The situation in Rossendale in the ‘90s was probably no worse than many other areas of the UK but that didn’t mean it was acceptable.
From 2000-2012 regular weekly sessions with groups of Civic Pride Rossendale litter pickers showed marginal improvements in the national disgrace that dropped litter is. More needed to be done.
The Lone Rangers Ride into town!
In 2013 a new concept was introduced. With individual volunteers picking litter at a time and place to suit them, they were soon dubbed the Lone Rangers but the improvements became more noticeable as their numbers swelled.
Today, this veritable army of volunteers keep most areas virtually litter free by patrolling their own patch on a regular basis.
In addition and thanks to groups of a dozen or more volunteers blitzing a particularly bad site, there are far fewer major grot spots than there were recently. It was not unusual to fill in excess of 50/60 bags in addition to larger detritus on one of these operations.
The Spur Road
Visitors and residents approaching Rawtenstall from the motorway system are likely to notice a major change in the state of the verges and central reservation as they travel onto the A682 spur road. Suddenly there’s green grass, daffodils and narcissus in Spring but hang on, something’s missing. Litter!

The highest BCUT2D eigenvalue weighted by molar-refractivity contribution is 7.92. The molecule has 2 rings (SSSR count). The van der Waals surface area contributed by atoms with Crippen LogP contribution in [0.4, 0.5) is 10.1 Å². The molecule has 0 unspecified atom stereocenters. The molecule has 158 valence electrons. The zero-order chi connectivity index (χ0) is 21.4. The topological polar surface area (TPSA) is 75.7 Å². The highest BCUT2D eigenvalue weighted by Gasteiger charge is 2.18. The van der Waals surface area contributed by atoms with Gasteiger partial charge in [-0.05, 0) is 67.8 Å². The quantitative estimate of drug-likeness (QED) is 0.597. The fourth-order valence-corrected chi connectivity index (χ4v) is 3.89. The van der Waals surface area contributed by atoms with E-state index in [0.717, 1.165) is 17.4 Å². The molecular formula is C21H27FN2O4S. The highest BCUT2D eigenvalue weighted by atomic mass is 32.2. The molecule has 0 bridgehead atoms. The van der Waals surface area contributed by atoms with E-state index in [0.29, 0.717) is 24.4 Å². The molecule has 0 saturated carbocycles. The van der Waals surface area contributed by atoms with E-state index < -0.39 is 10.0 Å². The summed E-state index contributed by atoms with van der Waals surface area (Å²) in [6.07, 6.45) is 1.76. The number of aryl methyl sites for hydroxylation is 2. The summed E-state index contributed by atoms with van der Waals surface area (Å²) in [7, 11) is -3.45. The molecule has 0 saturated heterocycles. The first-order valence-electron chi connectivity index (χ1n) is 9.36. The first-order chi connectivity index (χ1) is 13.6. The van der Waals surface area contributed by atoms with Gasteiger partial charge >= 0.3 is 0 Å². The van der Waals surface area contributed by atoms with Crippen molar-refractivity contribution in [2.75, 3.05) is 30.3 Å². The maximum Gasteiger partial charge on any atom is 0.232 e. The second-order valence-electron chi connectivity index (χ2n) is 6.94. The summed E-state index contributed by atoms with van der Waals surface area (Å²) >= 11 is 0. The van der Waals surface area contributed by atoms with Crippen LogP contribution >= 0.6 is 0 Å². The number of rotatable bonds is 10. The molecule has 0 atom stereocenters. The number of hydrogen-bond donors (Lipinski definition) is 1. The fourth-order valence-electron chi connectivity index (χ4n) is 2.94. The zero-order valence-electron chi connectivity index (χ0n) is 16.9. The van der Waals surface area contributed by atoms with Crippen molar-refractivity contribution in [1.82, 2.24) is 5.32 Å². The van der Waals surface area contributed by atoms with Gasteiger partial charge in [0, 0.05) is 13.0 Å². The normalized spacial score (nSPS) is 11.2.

It’s not everybody’s idea of fun but fortunately there are enough of us who are daft enough to get out there and remove it on a regular basis. The most important pick is immediately before the council mow the verges and central reservation, to save litter confetti being scattered to the four winds!
The increase in the number of small plastic bags, nitrous oxide canisters and empty bottles of alcohol is concerning. The contents are all presumably used to create a high for the individuals concerned but the fact that many of these appear to be thrown from passing vehicles raises even more questions.
Waterfoot to Water
Since 2020 we’ve seen a massive improvement on Burnley Road East from Waterfoot to Crown Point and our thanks and particularly those of the local residents must go to a small number of enthusiastic volunteers. Not content with just clearing litter, several paved areas and benches have benefitted from their efforts.
This picture was taken on New Years Day after 3 hours spent by one such volunteer clearing up after the previous night’s revellers.
However, it’s not all bad news! According to academic research, an area that already has litter, is FIVE times more likely to attract litter than a clean one. This, together with the hard work of our volunteers helps explain the substantial decrease in litter over the last few years.
It’s not just litter that needs our attention – scroll down to learn more about the work we do and how you can help.